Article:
So, you’ve completed the Reading and Use of English Part 1 of your Cambridge C1 Advanced (CAE). Now it’s time to sit back and enjoy the rest of the exam. But when you turn to Part 2, you see something which looks the same, only they’ve taken away all of the multiple choice options!

Don’t panic though. With the right preparation, time management, and exam strategy, you’ll be fine.

In this edition of our Passing Cambridge C1 Advanced guide, we’ll give you information about what to expect in Part 2. We’ll also show you what they’re testing you on, as well as useful tips and advice for tackling this section of the exam.


What is in Part 2?


You’re given a short text with 8 gaps in it. You need to complete each gap with only one word, not including abbreviations or contractions. The completed sentence needs to make sense both grammatically and in the context as a whole.

Once again, there is an example of what you need to do, numbered (0) – so make sure you don’t complete this one too by mistake.


What are they testing me on in Part 2?


On first impression it may look like Part 2 could be testing you on every word under the sun. However, there is actually a much smaller focus in Part 2 than Part 1.

All of the missing words will either be very common grammatical items, such as articles, auxiliary verbs, prepositions or pronouns, or key vocabulary words in the context of the text. These can include parts of a phrasal verb, a linking word, or a word in a fixed expression.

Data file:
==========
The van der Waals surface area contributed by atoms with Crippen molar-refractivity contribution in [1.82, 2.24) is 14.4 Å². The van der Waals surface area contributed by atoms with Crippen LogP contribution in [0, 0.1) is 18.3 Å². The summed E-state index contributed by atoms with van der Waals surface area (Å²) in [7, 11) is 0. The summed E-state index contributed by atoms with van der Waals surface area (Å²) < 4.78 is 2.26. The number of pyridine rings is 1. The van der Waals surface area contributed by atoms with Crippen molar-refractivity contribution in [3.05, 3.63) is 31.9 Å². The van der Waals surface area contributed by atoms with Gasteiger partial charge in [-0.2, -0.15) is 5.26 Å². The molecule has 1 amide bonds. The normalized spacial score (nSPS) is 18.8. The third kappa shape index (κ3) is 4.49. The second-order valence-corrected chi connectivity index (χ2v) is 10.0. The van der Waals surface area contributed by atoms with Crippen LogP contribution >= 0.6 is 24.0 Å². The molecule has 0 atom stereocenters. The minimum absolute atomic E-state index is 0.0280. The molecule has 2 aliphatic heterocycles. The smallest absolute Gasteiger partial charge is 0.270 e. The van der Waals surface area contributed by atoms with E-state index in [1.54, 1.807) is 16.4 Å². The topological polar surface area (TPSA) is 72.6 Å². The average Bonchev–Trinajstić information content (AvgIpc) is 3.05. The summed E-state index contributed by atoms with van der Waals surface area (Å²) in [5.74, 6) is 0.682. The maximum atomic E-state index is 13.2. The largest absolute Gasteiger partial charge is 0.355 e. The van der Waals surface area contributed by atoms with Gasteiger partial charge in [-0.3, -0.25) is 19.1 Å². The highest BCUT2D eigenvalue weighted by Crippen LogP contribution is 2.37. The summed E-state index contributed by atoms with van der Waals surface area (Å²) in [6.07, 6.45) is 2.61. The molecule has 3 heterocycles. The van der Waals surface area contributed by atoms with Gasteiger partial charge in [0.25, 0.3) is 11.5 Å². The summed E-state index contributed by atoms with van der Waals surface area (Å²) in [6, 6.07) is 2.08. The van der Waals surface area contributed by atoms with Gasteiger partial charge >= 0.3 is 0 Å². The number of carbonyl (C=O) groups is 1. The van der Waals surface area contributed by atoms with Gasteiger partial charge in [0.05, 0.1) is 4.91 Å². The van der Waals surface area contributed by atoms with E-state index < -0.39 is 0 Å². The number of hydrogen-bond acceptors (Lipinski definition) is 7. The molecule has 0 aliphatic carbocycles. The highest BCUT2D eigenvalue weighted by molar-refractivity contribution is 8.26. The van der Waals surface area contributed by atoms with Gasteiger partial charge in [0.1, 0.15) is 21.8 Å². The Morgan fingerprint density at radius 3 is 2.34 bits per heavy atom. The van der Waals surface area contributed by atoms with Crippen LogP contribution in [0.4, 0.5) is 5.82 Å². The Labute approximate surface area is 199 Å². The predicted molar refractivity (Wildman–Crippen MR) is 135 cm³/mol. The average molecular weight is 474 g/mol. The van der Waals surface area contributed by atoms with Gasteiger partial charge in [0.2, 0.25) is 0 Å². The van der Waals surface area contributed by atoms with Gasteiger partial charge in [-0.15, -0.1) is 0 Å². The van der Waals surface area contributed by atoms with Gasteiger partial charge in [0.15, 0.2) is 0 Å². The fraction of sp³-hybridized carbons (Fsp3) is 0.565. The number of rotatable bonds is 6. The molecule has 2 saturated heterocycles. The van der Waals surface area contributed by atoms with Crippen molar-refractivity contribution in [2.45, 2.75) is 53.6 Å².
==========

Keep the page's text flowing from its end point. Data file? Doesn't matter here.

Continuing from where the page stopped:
Let’s look at a couple of examples. What do you think they are testing you on in these two gaps?

This research shows, if (15)……..else, that language is a social activity, not something invented (16)………isolation.

(Question taken from Cambridge C1 Advanced sample paper on their website)

If you said the missing word for (15) was nothing, great! This is an example of a missing key vocabulary word which fits into the fixed linking expression if nothing else. It works well in the context of the sentence as a whole.

As for number (16), the word you need is grammatical and something which is typically found with the words around it. So well done if you correctly said the preposition in!


How should I answer the questions?


There’s only one mark available for each correct answer. That makes it important to complete Part 2 swiftly in order to save as much time as possible for the later sections.

By following this strategy you will hopefully do well and save some time too:

1. Read the title of the text first, it will give you an idea about its content and any key arguments you might find in it.

2. Next read the text all the way through without thinking about what word might be in each space. This will help you identify the context of each sentence and paragraph. This is very important for any missing linking words like if, despite, and although.

3. If, when you’re reading it for the first time, some of the missing words come to mind, then write them in straight away. It’s really important to trust your instincts in Part 2, but be aware of false friends or any common translation errors.